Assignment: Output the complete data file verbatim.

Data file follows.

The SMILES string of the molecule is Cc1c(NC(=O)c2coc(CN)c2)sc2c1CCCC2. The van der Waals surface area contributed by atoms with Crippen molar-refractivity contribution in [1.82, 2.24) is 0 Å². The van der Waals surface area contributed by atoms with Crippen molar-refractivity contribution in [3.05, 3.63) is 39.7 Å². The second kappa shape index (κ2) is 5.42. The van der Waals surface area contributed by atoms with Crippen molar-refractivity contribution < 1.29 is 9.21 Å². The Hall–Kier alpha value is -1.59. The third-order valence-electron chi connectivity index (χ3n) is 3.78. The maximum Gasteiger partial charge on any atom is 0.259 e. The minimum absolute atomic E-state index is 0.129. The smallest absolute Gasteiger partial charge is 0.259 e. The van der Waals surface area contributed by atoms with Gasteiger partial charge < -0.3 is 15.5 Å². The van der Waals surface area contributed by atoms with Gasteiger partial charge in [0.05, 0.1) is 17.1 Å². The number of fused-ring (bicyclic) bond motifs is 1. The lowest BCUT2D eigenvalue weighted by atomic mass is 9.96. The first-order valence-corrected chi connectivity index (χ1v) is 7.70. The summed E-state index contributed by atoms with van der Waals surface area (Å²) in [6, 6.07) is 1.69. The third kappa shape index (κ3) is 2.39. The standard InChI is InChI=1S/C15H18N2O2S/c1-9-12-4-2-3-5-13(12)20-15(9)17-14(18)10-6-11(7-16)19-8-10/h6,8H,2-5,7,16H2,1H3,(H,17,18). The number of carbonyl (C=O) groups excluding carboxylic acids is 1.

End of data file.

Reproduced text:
The SMILES string of the molecule is Cc1c(NC(=O)c2coc(CN)c2)sc2c1CCCC2. The van der Waals surface area contributed by atoms with Crippen molar-refractivity contribution in [1.82, 2.24) is 0 Å². The van der Waals surface area contributed by atoms with Crippen molar-refractivity contribution in [3.05, 3.63) is 39.7 Å². The second kappa shape index (κ2) is 5.42. The van der Waals surface area contributed by atoms with Crippen molar-refractivity contribution < 1.29 is 9.21 Å². The Hall–Kier alpha value is -1.59. The third-order valence-electron chi connectivity index (χ3n) is 3.78. The maximum Gasteiger partial charge on any atom is 0.259 e. The minimum absolute atomic E-state index is 0.129. The smallest absolute Gasteiger partial charge is 0.259 e. The van der Waals surface area contributed by atoms with Gasteiger partial charge < -0.3 is 15.5 Å². The van der Waals surface area contributed by atoms with Gasteiger partial charge in [0.05, 0.1) is 17.1 Å². The number of fused-ring (bicyclic) bond motifs is 1. The lowest BCUT2D eigenvalue weighted by atomic mass is 9.96. The first-order valence-corrected chi connectivity index (χ1v) is 7.70. The summed E-state index contributed by atoms with van der Waals surface area (Å²) in [6, 6.07) is 1.69. The third kappa shape index (κ3) is 2.39. The standard InChI is InChI=1S/C15H18N2O2S/c1-9-12-4-2-3-5-13(12)20-15(9)17-14(18)10-6-11(7-16)19-8-10/h6,8H,2-5,7,16H2,1H3,(H,17,18). The number of carbonyl (C=O) groups excluding carboxylic acids is 1.